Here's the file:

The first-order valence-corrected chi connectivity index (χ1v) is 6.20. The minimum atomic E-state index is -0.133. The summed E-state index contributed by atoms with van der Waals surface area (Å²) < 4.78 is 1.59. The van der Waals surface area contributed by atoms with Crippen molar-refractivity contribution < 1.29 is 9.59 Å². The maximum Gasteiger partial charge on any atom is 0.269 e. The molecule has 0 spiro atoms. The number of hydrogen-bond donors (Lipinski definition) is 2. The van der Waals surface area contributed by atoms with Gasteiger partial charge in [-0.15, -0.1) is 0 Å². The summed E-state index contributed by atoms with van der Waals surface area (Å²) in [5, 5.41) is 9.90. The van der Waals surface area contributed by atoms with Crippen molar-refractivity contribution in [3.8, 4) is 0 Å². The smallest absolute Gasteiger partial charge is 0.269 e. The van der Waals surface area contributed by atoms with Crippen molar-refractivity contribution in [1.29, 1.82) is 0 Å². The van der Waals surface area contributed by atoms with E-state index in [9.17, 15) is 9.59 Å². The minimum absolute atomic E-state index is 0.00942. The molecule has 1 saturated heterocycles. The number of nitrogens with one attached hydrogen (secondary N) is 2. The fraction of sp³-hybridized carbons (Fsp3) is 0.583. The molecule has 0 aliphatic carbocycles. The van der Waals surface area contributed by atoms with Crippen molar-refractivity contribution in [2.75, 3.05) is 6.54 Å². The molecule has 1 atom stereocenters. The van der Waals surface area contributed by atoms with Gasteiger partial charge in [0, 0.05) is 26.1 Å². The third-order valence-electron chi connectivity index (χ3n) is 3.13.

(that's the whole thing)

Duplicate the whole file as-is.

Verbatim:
The first-order valence-corrected chi connectivity index (χ1v) is 6.20. The minimum atomic E-state index is -0.133. The summed E-state index contributed by atoms with van der Waals surface area (Å²) < 4.78 is 1.59. The van der Waals surface area contributed by atoms with Crippen molar-refractivity contribution < 1.29 is 9.59 Å². The maximum Gasteiger partial charge on any atom is 0.269 e. The molecule has 0 spiro atoms. The number of hydrogen-bond donors (Lipinski definition) is 2. The van der Waals surface area contributed by atoms with Gasteiger partial charge in [-0.15, -0.1) is 0 Å². The summed E-state index contributed by atoms with van der Waals surface area (Å²) in [5, 5.41) is 9.90. The van der Waals surface area contributed by atoms with Crippen molar-refractivity contribution in [3.8, 4) is 0 Å². The smallest absolute Gasteiger partial charge is 0.269 e. The van der Waals surface area contributed by atoms with Crippen molar-refractivity contribution in [1.29, 1.82) is 0 Å². The van der Waals surface area contributed by atoms with E-state index in [9.17, 15) is 9.59 Å². The minimum absolute atomic E-state index is 0.00942. The molecule has 1 saturated heterocycles. The number of nitrogens with one attached hydrogen (secondary N) is 2. The fraction of sp³-hybridized carbons (Fsp3) is 0.583. The molecule has 0 aliphatic carbocycles. The van der Waals surface area contributed by atoms with Crippen molar-refractivity contribution in [2.75, 3.05) is 6.54 Å². The molecule has 1 atom stereocenters. The van der Waals surface area contributed by atoms with Gasteiger partial charge in [0, 0.05) is 26.1 Å². The third-order valence-electron chi connectivity index (χ3n) is 3.13.